The comedy relief poet, Gringoire (Raymond Hatton) might actually be the stand-out performance — he’s robbed of Edmond O’Brien’s best moments in the ’39 version, but grabs his own. He was in 365 movies, by the IMDb’s count — you could watch one a day for a year, in a leap year (admittedly, they’re not quite sure about the numbers). In fact, he may be the most historically well-placed actor ever, appearing in the first Keystone cops short, BANGVILLE POLICE, the first Hollywood feature film, THE SQUAW MAN, the first version of THE CHEAT, the first version of HUNCHBACK, FURY, the US debut of Fritz Lang. He finished his career with IN COLD BLOOD in 1967.


A reminder, meanwhile — above you can see Akira Kurosawa thanking a small boy for appearing in what would be the final shot of the final scene of his final film, MADADAYO. Which I hope to finally watch and write about during the week of December 1st-7th, since that is when THE LATE SHOW: The Late Movies Blogathon will be happening here. There are some groovy people already promising pieces or thinking about it, but this does not mean that YOU are no also welcome. No invitation or official decree is needed, just join in and let me know about it!

The Dramatic Angle #2

Posted in FILM, literature with tags , , , , , , , , , on January 27, 2010 by dcairns

An outlaw considers a possible outcome. Raymond Hatton in William Wyler’s HELL’S HEROES, but of course let’s get the obvious out the way and admit the resemblance to Eli Wallach at the end of THE GOOD THE BAD AND THE UGLY.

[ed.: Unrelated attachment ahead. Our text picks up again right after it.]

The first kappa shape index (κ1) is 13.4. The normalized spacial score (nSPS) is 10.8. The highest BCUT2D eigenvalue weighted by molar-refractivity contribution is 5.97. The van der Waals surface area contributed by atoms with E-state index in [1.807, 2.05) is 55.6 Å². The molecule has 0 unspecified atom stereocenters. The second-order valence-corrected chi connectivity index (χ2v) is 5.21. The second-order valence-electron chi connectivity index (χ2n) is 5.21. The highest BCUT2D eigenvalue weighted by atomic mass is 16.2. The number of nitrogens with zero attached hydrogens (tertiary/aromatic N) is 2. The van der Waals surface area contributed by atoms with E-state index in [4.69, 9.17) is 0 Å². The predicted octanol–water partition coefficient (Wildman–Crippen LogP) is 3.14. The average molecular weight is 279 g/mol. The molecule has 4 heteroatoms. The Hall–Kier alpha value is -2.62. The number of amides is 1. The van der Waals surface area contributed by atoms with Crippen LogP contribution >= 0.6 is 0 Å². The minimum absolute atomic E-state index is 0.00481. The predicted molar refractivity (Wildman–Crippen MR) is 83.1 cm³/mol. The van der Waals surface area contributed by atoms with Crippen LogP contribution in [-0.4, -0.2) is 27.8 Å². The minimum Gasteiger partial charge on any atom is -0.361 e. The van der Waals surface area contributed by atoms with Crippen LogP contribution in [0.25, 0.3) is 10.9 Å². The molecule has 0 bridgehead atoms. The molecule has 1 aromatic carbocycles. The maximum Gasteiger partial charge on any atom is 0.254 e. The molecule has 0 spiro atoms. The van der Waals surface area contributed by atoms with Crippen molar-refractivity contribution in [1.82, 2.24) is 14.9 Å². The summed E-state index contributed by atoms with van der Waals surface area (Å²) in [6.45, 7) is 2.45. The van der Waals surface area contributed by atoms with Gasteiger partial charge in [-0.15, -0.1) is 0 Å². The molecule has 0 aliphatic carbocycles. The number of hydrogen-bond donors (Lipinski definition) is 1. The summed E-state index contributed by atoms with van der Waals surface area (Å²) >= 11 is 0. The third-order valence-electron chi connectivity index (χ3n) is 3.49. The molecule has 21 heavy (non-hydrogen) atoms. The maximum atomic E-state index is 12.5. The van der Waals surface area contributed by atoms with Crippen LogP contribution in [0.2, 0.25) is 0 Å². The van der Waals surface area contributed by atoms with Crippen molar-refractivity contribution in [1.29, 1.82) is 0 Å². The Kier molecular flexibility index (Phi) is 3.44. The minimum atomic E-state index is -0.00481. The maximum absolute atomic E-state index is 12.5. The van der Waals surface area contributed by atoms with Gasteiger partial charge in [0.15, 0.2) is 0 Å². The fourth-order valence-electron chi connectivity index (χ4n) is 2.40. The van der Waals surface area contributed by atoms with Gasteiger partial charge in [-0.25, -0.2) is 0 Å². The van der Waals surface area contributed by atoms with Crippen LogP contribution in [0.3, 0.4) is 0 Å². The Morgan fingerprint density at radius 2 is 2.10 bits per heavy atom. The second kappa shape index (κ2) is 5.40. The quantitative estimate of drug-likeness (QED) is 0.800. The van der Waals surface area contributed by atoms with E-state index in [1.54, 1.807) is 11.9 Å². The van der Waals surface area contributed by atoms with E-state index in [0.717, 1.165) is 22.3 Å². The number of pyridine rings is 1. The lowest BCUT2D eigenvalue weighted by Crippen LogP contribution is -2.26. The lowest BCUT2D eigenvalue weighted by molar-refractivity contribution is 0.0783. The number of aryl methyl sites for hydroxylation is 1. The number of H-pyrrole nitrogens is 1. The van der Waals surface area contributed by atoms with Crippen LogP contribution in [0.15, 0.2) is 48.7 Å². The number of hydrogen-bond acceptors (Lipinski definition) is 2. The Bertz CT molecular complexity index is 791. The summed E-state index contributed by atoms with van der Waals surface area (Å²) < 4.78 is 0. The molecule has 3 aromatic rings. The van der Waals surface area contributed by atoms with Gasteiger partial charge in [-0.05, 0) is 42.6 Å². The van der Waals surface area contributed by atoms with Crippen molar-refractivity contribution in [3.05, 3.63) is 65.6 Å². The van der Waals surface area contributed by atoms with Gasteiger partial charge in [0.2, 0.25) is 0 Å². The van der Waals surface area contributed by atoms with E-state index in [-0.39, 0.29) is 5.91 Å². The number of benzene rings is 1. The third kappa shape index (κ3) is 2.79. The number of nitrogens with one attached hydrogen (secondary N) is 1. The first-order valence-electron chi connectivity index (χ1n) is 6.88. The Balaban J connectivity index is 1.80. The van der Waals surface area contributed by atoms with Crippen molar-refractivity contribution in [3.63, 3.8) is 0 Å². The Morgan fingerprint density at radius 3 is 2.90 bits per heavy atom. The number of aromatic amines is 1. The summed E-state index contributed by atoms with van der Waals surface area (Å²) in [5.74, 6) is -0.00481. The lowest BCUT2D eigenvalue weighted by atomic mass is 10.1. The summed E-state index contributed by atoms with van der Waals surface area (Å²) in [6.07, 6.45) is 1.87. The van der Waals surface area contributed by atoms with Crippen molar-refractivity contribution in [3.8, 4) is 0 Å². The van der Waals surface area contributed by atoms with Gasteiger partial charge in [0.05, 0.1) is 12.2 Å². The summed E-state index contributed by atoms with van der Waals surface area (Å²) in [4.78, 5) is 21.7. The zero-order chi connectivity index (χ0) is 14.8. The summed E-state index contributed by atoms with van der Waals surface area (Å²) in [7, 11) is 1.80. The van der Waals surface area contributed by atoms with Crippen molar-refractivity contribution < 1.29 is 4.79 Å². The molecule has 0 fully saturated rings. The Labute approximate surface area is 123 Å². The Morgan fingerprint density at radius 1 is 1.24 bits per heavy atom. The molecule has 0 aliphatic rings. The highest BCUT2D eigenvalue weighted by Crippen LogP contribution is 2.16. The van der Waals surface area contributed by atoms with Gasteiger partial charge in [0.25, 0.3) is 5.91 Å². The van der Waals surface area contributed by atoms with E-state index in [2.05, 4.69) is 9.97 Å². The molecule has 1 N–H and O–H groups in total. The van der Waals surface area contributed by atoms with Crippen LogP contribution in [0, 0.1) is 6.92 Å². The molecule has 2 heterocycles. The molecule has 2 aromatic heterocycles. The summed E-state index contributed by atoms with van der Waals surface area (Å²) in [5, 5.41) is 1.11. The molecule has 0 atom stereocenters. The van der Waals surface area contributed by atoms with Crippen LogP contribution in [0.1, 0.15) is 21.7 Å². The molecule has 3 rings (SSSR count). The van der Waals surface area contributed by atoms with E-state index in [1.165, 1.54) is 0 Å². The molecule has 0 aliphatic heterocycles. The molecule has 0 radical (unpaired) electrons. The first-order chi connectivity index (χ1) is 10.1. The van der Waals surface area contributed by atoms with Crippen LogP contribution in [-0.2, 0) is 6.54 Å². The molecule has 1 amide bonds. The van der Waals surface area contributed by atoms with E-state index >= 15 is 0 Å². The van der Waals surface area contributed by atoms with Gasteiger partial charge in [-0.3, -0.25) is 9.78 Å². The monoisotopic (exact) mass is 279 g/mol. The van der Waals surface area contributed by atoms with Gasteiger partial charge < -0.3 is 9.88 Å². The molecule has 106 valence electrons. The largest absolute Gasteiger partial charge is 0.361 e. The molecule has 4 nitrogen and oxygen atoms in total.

Peter B. Kyne’s The Three Godfathers has had a long and unusual screen history, beginning in 1916, then again in 1920. Both silent versions featured Harry Carey, and the second was directed by John Ford.

This 1930 adaptation was Universal’s first soundie made outdoors, and although it suffers a bit from arthritic creak, it explodes into life in several places, notably the showstopping climax.

A 1936 version by Richard Boleslawski stars Chester Morris (who’s only really good in THE BAT WHISPERS, but my goodness he’s good in that) was followed in 1948 by John Ford’s version starring Duke Wayne, regarded as many as definitive. Which didn’t stop the story being recycled in a John Badham TV movie, The Godchild, starring Jack Palance,  an episode of Walker, Texas Ranger, and in the excellent anime TOKYO GODFATHERS, which in addition to being a real crowd-pleaser has the merit of doing something new with the story idea (briefly: three outlaws must care for an orphaned infant).

Wyler’s film is an important work in his career — never a sentimentalist, he’s able to ease his way into the soppiness here through the notably abrasive characterization at the start, where the bad men truly are unredeemably bad. And in fact, only one of them really redeems himself. This was perhaps Wyler’s biggest and most prestigious film to date — he’d begun his career with a slew of western shorts (many now lost) that had him “lying awake nights trying to think of new ways to shoot a man getting off a horse.” The experience paid off here.

Wyler’s early career is a bit neglected, I’d say. His mature work won so many Oscars it eclipsed his early years completely. And the people who care about Oscars only care about the later films, while sometimes I think the people who don’t care about Oscars undervalue WW because he won so many (not so much for himself, but for many many of his actors). Better to ignore the awards and watch the films.